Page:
Adaptive Server increases security by integrating the default Adaptive Server login process with NT security features. The resulting integrated security modes add the following conveniences for users:
Authorized users do not have to maintain separate login passwords for Adaptive Server and Windows NT.
System Administrators can take advantage of NT security features such as encrypted passwords, password aging, domain-wide user accounts, and NT-based user and group administration.
Combined login security operates only over network protocols that support authenticated connections between clients and servers. Such connections are referred to as trusted connections.
Trusted connections are limited to client applications that access Adaptive Server by using the Named Pipes protocol.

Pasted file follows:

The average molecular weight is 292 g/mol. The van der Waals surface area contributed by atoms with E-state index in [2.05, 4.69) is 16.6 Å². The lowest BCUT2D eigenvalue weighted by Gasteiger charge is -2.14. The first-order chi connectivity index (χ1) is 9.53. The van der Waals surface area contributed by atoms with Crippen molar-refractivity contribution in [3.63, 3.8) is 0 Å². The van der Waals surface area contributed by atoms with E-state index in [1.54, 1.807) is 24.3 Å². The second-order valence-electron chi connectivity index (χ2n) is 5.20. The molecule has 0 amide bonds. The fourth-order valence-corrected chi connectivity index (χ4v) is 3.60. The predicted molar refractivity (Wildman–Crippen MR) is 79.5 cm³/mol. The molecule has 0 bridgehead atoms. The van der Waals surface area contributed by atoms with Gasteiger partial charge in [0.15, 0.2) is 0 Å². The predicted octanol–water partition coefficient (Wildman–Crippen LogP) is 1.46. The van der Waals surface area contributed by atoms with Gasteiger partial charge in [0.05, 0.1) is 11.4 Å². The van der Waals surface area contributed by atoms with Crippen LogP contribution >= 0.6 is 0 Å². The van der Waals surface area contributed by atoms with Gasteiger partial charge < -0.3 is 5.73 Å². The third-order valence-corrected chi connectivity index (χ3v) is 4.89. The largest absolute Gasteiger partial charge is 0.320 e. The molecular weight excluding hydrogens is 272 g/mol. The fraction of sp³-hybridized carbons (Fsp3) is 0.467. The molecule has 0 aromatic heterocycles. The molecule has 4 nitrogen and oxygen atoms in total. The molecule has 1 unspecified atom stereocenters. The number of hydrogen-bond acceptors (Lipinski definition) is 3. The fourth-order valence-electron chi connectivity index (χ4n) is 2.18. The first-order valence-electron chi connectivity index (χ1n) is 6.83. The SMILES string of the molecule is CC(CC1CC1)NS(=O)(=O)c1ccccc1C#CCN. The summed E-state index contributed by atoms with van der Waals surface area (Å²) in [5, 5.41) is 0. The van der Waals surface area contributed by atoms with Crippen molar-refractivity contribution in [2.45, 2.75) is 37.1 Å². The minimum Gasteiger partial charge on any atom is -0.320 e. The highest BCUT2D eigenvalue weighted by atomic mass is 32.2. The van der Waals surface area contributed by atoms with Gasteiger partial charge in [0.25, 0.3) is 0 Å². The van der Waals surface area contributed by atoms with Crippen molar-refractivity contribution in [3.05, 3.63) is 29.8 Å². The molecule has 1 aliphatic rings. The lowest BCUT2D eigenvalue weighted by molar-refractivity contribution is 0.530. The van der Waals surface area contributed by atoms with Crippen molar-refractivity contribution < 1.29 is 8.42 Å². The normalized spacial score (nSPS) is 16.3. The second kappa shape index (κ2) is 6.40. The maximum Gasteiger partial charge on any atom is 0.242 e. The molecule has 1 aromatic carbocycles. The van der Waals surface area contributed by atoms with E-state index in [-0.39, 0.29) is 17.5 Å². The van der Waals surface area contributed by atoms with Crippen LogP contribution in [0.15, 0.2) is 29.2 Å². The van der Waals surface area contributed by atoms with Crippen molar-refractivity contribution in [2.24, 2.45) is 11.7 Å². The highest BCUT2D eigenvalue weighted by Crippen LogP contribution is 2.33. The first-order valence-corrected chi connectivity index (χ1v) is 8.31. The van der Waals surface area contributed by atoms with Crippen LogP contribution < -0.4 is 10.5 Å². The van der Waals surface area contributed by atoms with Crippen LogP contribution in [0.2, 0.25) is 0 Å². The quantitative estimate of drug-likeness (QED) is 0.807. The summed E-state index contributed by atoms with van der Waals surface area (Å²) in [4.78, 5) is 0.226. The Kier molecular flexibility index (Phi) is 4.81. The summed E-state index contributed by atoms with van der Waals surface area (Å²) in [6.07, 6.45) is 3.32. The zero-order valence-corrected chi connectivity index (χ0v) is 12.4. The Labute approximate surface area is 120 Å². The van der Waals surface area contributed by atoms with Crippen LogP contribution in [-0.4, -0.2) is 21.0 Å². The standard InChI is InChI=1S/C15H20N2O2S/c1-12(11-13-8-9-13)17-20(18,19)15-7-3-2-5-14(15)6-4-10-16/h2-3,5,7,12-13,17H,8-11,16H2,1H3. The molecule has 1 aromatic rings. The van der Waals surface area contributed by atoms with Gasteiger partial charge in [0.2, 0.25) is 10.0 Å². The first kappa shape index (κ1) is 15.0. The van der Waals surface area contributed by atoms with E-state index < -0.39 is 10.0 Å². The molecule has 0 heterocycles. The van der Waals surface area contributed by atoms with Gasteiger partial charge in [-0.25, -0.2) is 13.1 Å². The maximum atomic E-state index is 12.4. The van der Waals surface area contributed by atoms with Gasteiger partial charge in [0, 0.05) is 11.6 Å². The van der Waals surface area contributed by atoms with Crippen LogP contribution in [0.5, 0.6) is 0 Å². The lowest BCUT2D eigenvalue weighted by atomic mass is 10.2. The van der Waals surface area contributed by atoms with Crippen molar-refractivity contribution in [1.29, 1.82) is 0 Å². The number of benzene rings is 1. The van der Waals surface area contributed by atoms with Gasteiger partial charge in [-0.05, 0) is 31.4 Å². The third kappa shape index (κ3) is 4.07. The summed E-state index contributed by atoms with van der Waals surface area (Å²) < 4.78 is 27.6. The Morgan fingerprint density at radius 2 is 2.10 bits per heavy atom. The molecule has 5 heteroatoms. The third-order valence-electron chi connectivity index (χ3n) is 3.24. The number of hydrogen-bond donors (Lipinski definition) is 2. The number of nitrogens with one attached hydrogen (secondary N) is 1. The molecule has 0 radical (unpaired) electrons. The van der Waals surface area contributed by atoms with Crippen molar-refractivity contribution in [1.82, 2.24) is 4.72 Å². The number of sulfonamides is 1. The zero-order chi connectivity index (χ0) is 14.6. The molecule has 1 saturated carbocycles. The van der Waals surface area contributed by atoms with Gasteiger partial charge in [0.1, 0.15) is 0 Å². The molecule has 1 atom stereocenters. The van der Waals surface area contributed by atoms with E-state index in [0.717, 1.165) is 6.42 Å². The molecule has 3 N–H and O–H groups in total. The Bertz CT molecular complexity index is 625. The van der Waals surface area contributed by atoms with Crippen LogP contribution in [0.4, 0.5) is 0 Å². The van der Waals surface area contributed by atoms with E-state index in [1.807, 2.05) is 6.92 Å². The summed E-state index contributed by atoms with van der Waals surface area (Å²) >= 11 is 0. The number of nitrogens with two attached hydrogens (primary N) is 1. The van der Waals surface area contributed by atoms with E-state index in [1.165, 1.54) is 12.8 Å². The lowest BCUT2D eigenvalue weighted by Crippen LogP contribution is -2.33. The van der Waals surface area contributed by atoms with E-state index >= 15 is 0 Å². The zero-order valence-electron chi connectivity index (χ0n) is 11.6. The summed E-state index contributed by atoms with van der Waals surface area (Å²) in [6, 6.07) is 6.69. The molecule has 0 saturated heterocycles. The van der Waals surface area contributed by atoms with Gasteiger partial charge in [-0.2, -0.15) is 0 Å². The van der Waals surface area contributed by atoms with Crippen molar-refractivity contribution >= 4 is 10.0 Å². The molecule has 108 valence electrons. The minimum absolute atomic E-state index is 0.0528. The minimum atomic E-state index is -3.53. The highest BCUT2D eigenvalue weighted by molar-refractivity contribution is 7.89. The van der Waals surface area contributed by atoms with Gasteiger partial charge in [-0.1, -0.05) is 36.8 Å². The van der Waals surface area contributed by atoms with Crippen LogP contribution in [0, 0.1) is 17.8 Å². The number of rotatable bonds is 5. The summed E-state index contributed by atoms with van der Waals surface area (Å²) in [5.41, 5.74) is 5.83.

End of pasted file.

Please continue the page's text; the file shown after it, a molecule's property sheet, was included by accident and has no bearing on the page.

Other network protocols, such as TCP/IP sockets and IPX/SPX, do not support authenticated connections, so clients on these protocols are handled according to the standard Adaptive Server login mechanism.
A System Administrator must use sp_grantlogin to assign permissions to NT users and groups. Using sp_grantlogin, the System Administrator has the following additional options:
Assigning one or more Adaptive Server roles to NT users and groups
Designating that the user or group should receive the default database object permissions assigned by the grant command
If the System Administrator does not use sp_grantlogin to assign user or group permissions, users cannot log in through trusted connections. For more information, see “Permitting trusted connections”.
Adaptive Server does not permit trusted connections for NT users named “sa.” The user name “sa” is reserved for the default Adaptive Server System Administrator account.
Adaptive Server provides the following modes for configuring login security: